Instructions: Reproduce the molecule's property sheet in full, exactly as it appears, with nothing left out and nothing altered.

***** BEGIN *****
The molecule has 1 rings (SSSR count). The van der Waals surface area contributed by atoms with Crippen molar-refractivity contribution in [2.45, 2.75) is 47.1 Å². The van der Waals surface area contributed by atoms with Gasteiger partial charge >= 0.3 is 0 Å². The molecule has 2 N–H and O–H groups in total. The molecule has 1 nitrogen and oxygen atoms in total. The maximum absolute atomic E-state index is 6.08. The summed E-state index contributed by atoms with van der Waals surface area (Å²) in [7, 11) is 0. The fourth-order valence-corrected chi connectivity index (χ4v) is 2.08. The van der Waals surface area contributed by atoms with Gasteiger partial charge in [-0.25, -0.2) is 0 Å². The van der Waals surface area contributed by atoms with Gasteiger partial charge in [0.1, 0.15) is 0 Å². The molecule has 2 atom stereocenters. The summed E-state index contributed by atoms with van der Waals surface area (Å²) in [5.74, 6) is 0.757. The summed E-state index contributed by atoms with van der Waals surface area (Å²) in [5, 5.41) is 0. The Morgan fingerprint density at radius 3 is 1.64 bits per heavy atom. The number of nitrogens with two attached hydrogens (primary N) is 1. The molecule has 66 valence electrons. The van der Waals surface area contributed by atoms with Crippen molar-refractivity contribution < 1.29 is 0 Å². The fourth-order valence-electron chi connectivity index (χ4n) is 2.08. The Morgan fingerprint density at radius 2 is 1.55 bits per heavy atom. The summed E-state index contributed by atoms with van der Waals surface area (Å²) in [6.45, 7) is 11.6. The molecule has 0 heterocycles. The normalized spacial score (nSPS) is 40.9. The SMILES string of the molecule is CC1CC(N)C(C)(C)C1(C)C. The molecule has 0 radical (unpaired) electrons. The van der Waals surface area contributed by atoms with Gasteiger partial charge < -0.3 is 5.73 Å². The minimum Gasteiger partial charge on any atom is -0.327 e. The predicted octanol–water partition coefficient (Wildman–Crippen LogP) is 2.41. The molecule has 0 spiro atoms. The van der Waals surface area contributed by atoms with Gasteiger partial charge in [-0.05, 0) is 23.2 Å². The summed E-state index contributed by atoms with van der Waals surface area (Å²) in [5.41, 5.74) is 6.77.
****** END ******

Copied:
The molecule has 1 rings (SSSR count). The van der Waals surface area contributed by atoms with Crippen molar-refractivity contribution in [2.45, 2.75) is 47.1 Å². The van der Waals surface area contributed by atoms with Gasteiger partial charge >= 0.3 is 0 Å². The molecule has 2 N–H and O–H groups in total. The molecule has 1 nitrogen and oxygen atoms in total. The maximum absolute atomic E-state index is 6.08. The summed E-state index contributed by atoms with van der Waals surface area (Å²) in [7, 11) is 0. The fourth-order valence-corrected chi connectivity index (χ4v) is 2.08. The van der Waals surface area contributed by atoms with Gasteiger partial charge in [-0.25, -0.2) is 0 Å². The van der Waals surface area contributed by atoms with Gasteiger partial charge in [0.1, 0.15) is 0 Å². The molecule has 2 atom stereocenters. The summed E-state index contributed by atoms with van der Waals surface area (Å²) in [5.74, 6) is 0.757. The summed E-state index contributed by atoms with van der Waals surface area (Å²) in [5, 5.41) is 0. The Morgan fingerprint density at radius 3 is 1.64 bits per heavy atom. The number of nitrogens with two attached hydrogens (primary N) is 1. The molecule has 66 valence electrons. The van der Waals surface area contributed by atoms with Crippen molar-refractivity contribution < 1.29 is 0 Å². The fourth-order valence-electron chi connectivity index (χ4n) is 2.08. The Morgan fingerprint density at radius 2 is 1.55 bits per heavy atom. The summed E-state index contributed by atoms with van der Waals surface area (Å²) in [6.45, 7) is 11.6. The molecule has 0 heterocycles. The normalized spacial score (nSPS) is 40.9. The SMILES string of the molecule is CC1CC(N)C(C)(C)C1(C)C. The molecule has 0 radical (unpaired) electrons. The van der Waals surface area contributed by atoms with Gasteiger partial charge < -0.3 is 5.73 Å². The minimum Gasteiger partial charge on any atom is -0.327 e. The predicted octanol–water partition coefficient (Wildman–Crippen LogP) is 2.41. The molecule has 0 spiro atoms. The van der Waals surface area contributed by atoms with Gasteiger partial charge in [-0.05, 0) is 23.2 Å². The summed E-state index contributed by atoms with van der Waals surface area (Å²) in [5.41, 5.74) is 6.77.